This week on Foreign Correspondent Philip Williams takes the British political temperature in Wales.
While Labour is praying for one of history’s great comebacks in Britain’s election, something once unthinkable may be happening in Wales.
If you suggest you’re going to vote anything but Labour they look at you like you’re threatening to trash their car – Petrina Dendy, resident of Blaengarw, a traditional Welsh Labour stronghold
Come election day next Thursday, a few cars might well be metaphorically trashed in the streets of Blaengarw.
For nearly 100 years Labour has owned Wales. The Conservatives have been the anti-Welsh, English outsiders.
But now many Welsh are rethinking their Labour bonds. As Chief Foreign Correspondent Philip Williams reports, that could spell trouble for Labour MPs like 82-year-old Paul Flynn, who has held his seat since 1987. The early polling was looking especially grim for him.
According to the polls, I’m finished. I’d dead. I’m toast – Paul Flynn MP
The coal mines have mostly gone, along with memories of the anti-Thatcher battles that once bonded tribal communities. But that alone doesn’t explain Labour’s leakage.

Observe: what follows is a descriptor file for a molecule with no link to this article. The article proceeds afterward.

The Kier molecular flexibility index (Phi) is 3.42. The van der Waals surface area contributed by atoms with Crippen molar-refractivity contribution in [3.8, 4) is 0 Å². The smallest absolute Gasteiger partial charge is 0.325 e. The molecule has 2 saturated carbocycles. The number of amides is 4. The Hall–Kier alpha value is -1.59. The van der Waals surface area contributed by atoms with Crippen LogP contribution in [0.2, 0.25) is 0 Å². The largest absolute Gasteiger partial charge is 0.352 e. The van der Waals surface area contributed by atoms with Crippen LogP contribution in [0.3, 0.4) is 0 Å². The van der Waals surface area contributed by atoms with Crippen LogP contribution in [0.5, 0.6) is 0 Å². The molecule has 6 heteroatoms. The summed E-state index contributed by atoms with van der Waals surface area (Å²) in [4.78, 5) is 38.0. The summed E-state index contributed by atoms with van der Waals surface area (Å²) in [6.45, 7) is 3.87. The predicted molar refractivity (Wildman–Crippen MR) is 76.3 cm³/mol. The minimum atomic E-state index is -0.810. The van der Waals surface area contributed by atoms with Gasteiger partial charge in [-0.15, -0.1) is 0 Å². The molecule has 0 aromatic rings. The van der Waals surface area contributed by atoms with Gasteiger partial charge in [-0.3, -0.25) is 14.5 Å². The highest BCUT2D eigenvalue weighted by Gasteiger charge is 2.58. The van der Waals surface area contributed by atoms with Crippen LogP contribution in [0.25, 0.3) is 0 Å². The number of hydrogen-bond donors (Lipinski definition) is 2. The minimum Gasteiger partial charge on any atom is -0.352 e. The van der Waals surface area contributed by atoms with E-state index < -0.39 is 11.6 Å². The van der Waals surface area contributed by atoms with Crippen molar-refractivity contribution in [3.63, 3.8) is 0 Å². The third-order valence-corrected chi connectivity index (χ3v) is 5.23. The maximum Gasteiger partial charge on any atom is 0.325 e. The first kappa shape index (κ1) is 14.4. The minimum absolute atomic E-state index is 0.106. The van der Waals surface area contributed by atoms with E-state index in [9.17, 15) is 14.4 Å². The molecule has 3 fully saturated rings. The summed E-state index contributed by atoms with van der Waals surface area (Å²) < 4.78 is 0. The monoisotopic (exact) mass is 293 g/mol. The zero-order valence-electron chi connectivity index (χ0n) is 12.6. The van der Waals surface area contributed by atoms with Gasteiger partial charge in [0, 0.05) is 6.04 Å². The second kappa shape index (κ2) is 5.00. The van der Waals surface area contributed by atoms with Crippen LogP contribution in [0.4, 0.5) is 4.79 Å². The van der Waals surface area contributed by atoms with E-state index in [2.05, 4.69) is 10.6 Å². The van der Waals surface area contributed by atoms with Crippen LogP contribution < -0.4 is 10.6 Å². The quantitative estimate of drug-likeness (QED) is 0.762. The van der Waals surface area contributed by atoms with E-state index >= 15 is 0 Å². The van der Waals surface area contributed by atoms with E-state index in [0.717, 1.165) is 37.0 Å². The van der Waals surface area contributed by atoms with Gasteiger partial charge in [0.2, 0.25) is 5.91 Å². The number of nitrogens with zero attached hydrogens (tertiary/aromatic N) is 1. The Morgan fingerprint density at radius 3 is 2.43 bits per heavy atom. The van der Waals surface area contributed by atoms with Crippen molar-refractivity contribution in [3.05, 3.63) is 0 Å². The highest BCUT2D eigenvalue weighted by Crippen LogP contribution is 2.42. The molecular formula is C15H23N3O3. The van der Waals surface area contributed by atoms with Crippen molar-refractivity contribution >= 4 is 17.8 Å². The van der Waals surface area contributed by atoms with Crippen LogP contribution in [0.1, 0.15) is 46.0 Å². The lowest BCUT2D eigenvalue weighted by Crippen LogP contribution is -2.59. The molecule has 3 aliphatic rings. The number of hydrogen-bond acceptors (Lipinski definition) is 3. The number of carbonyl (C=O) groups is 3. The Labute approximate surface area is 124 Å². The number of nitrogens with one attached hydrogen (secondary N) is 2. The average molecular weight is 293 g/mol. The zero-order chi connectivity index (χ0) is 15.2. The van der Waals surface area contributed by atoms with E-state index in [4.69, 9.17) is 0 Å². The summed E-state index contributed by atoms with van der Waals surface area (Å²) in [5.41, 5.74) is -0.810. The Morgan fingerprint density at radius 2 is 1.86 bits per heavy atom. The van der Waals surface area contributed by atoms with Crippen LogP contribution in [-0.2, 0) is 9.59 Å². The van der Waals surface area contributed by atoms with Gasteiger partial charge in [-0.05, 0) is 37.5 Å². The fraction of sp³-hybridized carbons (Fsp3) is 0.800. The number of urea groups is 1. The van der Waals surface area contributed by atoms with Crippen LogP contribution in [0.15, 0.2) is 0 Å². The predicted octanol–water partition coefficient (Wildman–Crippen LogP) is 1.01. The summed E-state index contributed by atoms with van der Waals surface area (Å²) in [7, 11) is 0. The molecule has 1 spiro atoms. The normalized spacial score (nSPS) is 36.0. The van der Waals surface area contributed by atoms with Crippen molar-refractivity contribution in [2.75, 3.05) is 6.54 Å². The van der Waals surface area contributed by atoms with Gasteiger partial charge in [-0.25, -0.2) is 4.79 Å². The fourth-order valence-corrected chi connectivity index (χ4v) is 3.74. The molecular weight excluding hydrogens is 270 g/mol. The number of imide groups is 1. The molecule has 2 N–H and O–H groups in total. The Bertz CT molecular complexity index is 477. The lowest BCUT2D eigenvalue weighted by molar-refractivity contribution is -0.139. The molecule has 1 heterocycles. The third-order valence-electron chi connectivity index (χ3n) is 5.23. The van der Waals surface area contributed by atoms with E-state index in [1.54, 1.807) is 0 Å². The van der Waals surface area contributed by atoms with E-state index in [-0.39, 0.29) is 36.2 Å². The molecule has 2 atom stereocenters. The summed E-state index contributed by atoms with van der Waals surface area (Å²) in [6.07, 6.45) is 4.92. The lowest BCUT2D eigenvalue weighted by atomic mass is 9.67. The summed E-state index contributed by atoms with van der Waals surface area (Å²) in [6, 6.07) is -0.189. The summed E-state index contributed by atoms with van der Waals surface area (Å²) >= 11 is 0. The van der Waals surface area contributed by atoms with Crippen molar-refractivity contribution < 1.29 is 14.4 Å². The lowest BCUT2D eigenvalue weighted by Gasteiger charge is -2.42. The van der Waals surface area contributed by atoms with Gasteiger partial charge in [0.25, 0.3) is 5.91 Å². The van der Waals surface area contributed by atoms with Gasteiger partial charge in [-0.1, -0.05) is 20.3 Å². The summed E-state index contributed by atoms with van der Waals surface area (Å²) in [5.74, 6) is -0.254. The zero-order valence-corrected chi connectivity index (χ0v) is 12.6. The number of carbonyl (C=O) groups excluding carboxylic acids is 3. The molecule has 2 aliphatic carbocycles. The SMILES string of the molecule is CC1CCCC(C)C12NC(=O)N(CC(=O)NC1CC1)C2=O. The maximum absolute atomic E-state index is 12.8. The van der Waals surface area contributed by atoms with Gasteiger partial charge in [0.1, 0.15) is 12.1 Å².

Neither does the poverty that puts Wales near the bottom of the Europe heap, nor the anti-Europeanism that saw Wales narrowly back Brexit. There’s something else…
The Labour Party has gone insane unfortunately. We’ve elected someone as leader who can never be elected as Prime Minister – Paul Flynn MP
From the obscurity of the backbench, Jeremy Corbyn was propelled to the Labour leadership by a vote of the party’s rank-and-file members. It was not an entirely popular choice.
I compare him to your 1970s pot-smoking history teacher. There’s no substance to him – Paul Praid, taxi driver
Local MP Paul Flynn wrote off the election early in the campaign. He dreads the next five years: It’s going to be hell.
But terror attacks in London and Manchester have injected a sense of unpredictability into the contest. No one really knows how they will play out politically.
And pundits suggest voters might belatedly be warming to Corbyn – which is just the news Labour stalwarts like 72-year-old Marilyn Owen want to hear.
Everybody’s going to get a shock in the general election, this is my view now. If I’m wrong, God help us. That’s all I can say, God help us – Marilyn Owen
9.30 pm Tuesday June 6 on ABC.